2014 | 2013 | 2012 | 2011 | 2010 | 2009 | 2008 | 2007 | 2006 | 2005 | 2004 | 2003 | 2002 | 2001 | 2000 | 1999 | 1998 | 1997 | 1996|
Email This to a Friend
April 25, 2007
Via E-Mail (firstname.lastname@example.org)
Ms. Eileen A. Donovan
Re: Regulatory Governance
Dear Ms. Donovan:
NFA appreciates the opportunity to comment upon the Commission's proposed amendments to the Acceptable Practices for Section 5(d)(15) of the Commodity Exchange Act. These proposed amendments seek to clarify the definition of "public director" contained in the Acceptable Practices. As you are aware, the Acceptable Practices for Section 5(d)(15) do not apply to NFA's governance and NFA again applauds the Commission's decision not to include registered futures association's in the current Acceptable Practices.
As we have noted several times, NFA faces different challenges than SROs that operate a market and governance standards should be sufficiently flexible to account for those differences. NFA's Board is comprised of representatives from contract markets, FCMs, IBs, CPOs, CTAs, and the public. This diversity ensures that no one constituency can dominate NFA's Board actions. NFA's Board has always had public representatives, and their participation is an important protection for those market participants-primarily retail customers and end users-who are not otherwise represented on NFA's Board.
NFA believes that a self-regulatory organization's ("SROs") public representatives should be appropriately diverse and adequately represent the interests of non-Members. Over the years, NFA has been very fortunate to attract a diverse group of public directors, who have included bankers, academics, former Congressmen, and end-users, among others. Many of our public representatives have been individuals with industry experience or affiliations and NFA has found that these individuals have brought unique perspectives to the Board and have made many positive contributions to NFA's success.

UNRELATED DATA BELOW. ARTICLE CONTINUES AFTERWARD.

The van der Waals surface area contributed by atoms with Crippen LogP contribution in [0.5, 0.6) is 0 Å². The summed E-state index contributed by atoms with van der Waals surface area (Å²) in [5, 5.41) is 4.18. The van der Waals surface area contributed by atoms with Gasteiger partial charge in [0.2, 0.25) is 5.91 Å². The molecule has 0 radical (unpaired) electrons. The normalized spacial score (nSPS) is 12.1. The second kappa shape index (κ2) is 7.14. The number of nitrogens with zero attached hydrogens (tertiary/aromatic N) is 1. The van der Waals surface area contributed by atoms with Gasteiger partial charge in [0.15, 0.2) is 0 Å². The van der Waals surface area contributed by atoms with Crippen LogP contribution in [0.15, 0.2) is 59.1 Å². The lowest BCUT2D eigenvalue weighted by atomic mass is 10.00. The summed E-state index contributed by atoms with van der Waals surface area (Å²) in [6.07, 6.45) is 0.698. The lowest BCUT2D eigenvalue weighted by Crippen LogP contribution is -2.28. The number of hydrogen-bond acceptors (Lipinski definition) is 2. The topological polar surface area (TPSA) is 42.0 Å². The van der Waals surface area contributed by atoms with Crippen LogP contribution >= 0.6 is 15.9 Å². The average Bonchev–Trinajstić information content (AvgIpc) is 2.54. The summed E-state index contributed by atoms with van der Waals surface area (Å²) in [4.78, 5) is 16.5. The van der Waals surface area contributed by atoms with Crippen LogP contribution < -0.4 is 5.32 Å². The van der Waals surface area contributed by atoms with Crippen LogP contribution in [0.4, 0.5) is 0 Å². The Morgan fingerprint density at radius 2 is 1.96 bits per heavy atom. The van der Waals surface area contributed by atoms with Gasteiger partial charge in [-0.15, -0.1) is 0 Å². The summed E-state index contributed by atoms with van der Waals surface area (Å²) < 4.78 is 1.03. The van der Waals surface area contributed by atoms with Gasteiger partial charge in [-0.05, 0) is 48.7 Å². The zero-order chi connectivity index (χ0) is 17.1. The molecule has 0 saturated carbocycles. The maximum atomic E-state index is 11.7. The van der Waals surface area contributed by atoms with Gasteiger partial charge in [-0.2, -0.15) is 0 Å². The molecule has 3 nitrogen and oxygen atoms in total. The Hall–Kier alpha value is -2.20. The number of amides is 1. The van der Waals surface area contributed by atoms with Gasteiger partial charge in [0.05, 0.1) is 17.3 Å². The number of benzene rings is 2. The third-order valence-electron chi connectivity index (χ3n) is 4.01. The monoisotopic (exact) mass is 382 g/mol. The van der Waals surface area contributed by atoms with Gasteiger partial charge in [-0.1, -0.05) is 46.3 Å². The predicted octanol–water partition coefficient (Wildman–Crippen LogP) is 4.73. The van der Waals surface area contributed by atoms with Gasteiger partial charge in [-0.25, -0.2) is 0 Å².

Unfortunately, if the CFTC's Public Director Acceptable Practice ("PDAP") applied to NFA, we are uncertain that our past success in attracting high-caliber public representatives would continue. For the reasons explained below, this uncertainty exists even with the Commission's March 26, 2007 proposal to clarify the definition of "public director" and is caused primarily by the inclusion of "firm" and "member" in the payment-providers provision.